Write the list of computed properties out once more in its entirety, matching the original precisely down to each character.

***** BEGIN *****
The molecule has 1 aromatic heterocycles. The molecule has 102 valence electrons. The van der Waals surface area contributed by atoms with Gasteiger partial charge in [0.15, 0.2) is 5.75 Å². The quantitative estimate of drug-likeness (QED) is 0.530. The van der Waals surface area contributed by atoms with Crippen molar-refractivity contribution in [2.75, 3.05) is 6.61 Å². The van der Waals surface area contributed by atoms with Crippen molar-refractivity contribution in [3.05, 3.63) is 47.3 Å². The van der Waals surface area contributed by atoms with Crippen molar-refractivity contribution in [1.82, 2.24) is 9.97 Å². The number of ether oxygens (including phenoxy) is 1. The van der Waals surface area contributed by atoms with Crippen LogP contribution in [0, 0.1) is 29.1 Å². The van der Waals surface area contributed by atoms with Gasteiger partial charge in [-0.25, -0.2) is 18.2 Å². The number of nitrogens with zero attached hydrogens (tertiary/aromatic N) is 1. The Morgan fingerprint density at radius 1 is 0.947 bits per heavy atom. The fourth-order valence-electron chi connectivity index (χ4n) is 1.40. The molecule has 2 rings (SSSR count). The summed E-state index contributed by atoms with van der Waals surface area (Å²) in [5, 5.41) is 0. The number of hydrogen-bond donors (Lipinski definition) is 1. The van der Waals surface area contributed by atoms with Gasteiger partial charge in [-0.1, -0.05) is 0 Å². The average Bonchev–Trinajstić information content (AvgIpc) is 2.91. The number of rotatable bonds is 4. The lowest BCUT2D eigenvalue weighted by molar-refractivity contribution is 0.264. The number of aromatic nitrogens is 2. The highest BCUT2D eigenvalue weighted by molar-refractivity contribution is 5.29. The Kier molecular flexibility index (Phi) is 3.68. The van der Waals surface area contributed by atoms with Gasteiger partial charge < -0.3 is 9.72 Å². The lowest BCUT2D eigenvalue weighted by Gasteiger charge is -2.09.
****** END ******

The molecule has 1 aromatic heterocycles. The molecule has 102 valence electrons. The van der Waals surface area contributed by atoms with Gasteiger partial charge in [0.15, 0.2) is 5.75 Å². The quantitative estimate of drug-likeness (QED) is 0.530. The van der Waals surface area contributed by atoms with Crippen molar-refractivity contribution in [2.75, 3.05) is 6.61 Å². The van der Waals surface area contributed by atoms with Crippen molar-refractivity contribution in [3.05, 3.63) is 47.3 Å². The van der Waals surface area contributed by atoms with Crippen molar-refractivity contribution in [1.82, 2.24) is 9.97 Å². The number of ether oxygens (including phenoxy) is 1. The van der Waals surface area contributed by atoms with Crippen LogP contribution in [0, 0.1) is 29.1 Å². The van der Waals surface area contributed by atoms with Gasteiger partial charge in [-0.25, -0.2) is 18.2 Å². The number of nitrogens with zero attached hydrogens (tertiary/aromatic N) is 1. The Morgan fingerprint density at radius 1 is 0.947 bits per heavy atom. The fourth-order valence-electron chi connectivity index (χ4n) is 1.40. The molecule has 2 rings (SSSR count). The summed E-state index contributed by atoms with van der Waals surface area (Å²) in [5, 5.41) is 0. The number of hydrogen-bond donors (Lipinski definition) is 1. The van der Waals surface area contributed by atoms with Gasteiger partial charge in [-0.1, -0.05) is 0 Å². The average Bonchev–Trinajstić information content (AvgIpc) is 2.91. The number of rotatable bonds is 4. The lowest BCUT2D eigenvalue weighted by molar-refractivity contribution is 0.264. The number of aromatic nitrogens is 2. The highest BCUT2D eigenvalue weighted by molar-refractivity contribution is 5.29. The Kier molecular flexibility index (Phi) is 3.68. The van der Waals surface area contributed by atoms with Gasteiger partial charge < -0.3 is 9.72 Å². The lowest BCUT2D eigenvalue weighted by Gasteiger charge is -2.09.